“It will not be a normal Norma!” joked Cecilia Bartoli to the Corriere della Sera‘s Giuseppina Manin. A joke that works better in Italian: “Sarà una Norma fuori norma!”
She has sung the role in concert form in June 2011 in Dortmund, Germany. Now comes the stage performance in Salzburg, the CD and the commemorative t-shirt.
She won't be a goddess or a heroine from Greek tragedy, but a real woman; a fiery southern woman ready to defy gods and men for the love of Pollione.
… An Anna Magnani type, an image of blazing sensuality that's been my model right down to her look: loose uncombed hair and a tight black dress provocatively low-cut. The production will have a neorealist look paying homage to the cinema of Rossellini.
This is the idea of co-directors Patrice Caurier and Moshe Leiser who gave us the heavily booed Giulio Cesare at the Salzburg Whitsun Festival last year. We'll see how their concept is received on 17 May, but those of us who heard the wonderful Norma in Dortmund have no doubts about the musical approach, though so different from the Normas of Callas, Caballé and Sutherland. In the place of a Callas we find mezzo Bartoli, and, for the recording, instead of a Simionato we find coloratura soprano Sumi Jo. This is the director's cut!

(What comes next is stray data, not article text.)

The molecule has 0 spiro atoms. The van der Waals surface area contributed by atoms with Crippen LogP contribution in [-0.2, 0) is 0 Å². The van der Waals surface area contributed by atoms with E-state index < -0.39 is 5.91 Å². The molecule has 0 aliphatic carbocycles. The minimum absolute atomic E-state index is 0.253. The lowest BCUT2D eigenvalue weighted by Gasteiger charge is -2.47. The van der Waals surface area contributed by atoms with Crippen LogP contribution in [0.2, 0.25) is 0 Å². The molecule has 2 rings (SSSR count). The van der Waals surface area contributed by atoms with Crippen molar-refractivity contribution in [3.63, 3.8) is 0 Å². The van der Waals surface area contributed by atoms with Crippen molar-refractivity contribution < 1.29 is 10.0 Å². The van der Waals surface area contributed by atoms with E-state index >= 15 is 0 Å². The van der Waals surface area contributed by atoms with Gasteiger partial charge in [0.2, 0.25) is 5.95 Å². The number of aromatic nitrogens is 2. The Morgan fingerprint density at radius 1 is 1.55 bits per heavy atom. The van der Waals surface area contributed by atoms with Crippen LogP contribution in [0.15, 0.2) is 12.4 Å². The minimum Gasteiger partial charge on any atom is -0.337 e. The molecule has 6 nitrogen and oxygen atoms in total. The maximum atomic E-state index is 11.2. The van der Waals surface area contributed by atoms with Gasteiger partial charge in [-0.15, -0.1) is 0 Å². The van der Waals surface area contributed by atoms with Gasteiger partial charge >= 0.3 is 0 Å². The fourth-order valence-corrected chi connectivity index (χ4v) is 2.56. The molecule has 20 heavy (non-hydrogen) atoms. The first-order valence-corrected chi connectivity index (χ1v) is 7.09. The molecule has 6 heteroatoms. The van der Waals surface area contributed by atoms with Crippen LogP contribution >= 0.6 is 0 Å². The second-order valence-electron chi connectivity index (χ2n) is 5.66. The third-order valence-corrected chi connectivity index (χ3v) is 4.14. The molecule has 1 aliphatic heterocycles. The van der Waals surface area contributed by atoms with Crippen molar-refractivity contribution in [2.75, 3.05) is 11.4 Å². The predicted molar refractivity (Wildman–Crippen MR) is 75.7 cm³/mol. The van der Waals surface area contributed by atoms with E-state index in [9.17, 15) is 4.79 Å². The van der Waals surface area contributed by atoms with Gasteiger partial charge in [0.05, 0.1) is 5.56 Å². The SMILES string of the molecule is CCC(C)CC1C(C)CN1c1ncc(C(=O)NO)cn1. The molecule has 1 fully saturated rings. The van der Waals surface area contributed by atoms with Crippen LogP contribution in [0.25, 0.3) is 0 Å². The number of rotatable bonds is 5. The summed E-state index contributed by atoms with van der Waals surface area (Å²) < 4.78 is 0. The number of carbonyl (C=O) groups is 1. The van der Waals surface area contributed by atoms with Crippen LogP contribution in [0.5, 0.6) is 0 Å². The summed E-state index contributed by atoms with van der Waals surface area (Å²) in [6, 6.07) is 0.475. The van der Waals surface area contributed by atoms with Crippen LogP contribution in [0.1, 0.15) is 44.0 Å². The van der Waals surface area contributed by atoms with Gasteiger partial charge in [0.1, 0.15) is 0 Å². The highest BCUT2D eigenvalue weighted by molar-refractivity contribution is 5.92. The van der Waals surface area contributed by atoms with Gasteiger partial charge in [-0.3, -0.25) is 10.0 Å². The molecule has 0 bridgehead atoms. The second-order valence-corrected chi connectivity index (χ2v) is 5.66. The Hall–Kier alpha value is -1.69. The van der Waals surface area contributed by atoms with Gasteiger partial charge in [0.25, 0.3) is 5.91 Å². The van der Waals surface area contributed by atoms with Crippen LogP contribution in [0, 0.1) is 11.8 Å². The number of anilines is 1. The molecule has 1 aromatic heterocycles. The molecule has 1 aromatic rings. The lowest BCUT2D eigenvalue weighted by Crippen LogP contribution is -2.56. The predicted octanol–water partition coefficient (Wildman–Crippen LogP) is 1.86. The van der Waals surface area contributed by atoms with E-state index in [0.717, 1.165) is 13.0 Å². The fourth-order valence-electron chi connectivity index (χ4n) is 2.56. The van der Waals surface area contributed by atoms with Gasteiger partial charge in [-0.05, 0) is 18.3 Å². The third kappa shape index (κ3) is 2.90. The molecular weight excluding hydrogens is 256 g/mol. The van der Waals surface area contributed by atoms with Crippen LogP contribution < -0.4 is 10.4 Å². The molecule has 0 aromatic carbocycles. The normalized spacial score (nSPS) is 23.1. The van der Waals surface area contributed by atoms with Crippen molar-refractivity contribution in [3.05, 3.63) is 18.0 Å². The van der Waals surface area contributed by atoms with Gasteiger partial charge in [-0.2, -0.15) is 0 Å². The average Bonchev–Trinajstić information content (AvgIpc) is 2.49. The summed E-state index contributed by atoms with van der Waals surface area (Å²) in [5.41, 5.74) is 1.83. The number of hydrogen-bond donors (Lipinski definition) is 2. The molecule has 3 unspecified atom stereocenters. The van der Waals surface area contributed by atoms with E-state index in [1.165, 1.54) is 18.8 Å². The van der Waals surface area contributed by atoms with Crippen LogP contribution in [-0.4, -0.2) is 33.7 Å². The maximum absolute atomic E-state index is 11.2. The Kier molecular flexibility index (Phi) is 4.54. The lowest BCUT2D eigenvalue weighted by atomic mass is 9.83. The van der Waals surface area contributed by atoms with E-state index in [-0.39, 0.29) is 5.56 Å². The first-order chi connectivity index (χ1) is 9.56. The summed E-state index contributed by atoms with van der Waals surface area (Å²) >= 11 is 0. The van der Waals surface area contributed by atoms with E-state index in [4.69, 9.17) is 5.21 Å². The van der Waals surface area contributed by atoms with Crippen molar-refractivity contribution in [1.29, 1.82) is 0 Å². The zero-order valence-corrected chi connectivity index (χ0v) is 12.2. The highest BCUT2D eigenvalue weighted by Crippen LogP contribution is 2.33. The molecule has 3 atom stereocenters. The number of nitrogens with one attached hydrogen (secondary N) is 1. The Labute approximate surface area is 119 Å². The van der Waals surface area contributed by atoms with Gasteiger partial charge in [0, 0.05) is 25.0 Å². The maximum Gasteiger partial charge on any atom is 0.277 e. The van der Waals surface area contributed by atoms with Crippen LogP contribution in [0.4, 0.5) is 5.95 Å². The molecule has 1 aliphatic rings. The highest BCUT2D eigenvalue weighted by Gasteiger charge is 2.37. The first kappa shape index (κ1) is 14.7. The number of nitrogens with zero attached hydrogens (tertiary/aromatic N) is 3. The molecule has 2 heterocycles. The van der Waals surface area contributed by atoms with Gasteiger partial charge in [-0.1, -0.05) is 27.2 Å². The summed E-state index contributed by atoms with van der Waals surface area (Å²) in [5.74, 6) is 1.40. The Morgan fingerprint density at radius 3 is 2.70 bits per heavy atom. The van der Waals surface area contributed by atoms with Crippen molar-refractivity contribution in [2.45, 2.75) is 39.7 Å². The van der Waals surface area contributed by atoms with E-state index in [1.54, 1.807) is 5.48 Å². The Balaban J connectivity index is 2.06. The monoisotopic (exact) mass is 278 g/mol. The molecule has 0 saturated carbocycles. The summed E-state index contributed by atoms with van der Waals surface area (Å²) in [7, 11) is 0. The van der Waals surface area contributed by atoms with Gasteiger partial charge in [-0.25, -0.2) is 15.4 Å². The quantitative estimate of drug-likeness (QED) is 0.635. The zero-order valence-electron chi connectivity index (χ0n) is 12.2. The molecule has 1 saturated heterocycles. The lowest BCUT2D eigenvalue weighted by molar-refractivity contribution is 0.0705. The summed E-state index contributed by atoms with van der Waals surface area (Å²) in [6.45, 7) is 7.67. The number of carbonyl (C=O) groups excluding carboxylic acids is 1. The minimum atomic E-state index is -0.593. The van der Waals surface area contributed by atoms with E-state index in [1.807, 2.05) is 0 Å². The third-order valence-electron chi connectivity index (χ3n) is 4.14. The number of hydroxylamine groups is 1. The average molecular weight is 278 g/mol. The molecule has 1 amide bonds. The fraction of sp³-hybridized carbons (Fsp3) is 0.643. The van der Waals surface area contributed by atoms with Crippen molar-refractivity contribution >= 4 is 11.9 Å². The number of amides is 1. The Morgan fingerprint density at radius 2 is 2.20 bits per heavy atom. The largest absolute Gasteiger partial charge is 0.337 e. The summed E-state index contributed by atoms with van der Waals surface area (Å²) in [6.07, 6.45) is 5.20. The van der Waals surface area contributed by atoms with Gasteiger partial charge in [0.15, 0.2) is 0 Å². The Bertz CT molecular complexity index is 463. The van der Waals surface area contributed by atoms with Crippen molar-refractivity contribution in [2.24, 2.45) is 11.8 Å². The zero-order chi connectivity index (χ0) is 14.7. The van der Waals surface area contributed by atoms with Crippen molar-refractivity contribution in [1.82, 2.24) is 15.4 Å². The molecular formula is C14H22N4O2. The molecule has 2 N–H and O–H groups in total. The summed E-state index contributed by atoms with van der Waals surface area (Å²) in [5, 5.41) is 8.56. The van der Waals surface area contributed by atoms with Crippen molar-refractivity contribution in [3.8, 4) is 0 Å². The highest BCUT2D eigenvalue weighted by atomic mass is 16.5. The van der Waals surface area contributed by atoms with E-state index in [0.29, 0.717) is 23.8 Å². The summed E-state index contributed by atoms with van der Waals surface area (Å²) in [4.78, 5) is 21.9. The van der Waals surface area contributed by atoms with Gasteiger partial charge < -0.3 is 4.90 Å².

Bellini wrote Norma thinking of Giuditta Pasta and Maria Malibran, the stars of his time, both mezzo-sopranos. Then the custom of casting dramatic sopranos took over, of which Callas is unsurpassable.
But will opera lovers be able to get that sound out of their heads. Bartoli, as they say in Italy, “ha le palle”! This is underlined by a question about the organised booing after her concert with Daniel Barenboim last December.
At La Scala it has happened to the best: Kleiber and Muti, Callas and Corelli and Pavarotti, so I'm in good company. To be booed at La Scala brings good luck. I'm certainly not going to be intimidated by it. I intend to return as soon as possible!
Yes, Bartoli's got balls alright.
Graham Spicer is a writer, director and photographer in Milan, blogging (under the name ‘Gramilano') about dance, opera, music and photography for people “who are a bit like me and like some of the things I like”. He was a regular columnist for Opera Now magazine and wrote for the BBC until transferring to Italy.
His scribblings have appeared in various publications from Woman's Weekly to Gay Times, and he wrote the ‘Danza in Italia' column for Dancing Times magazine.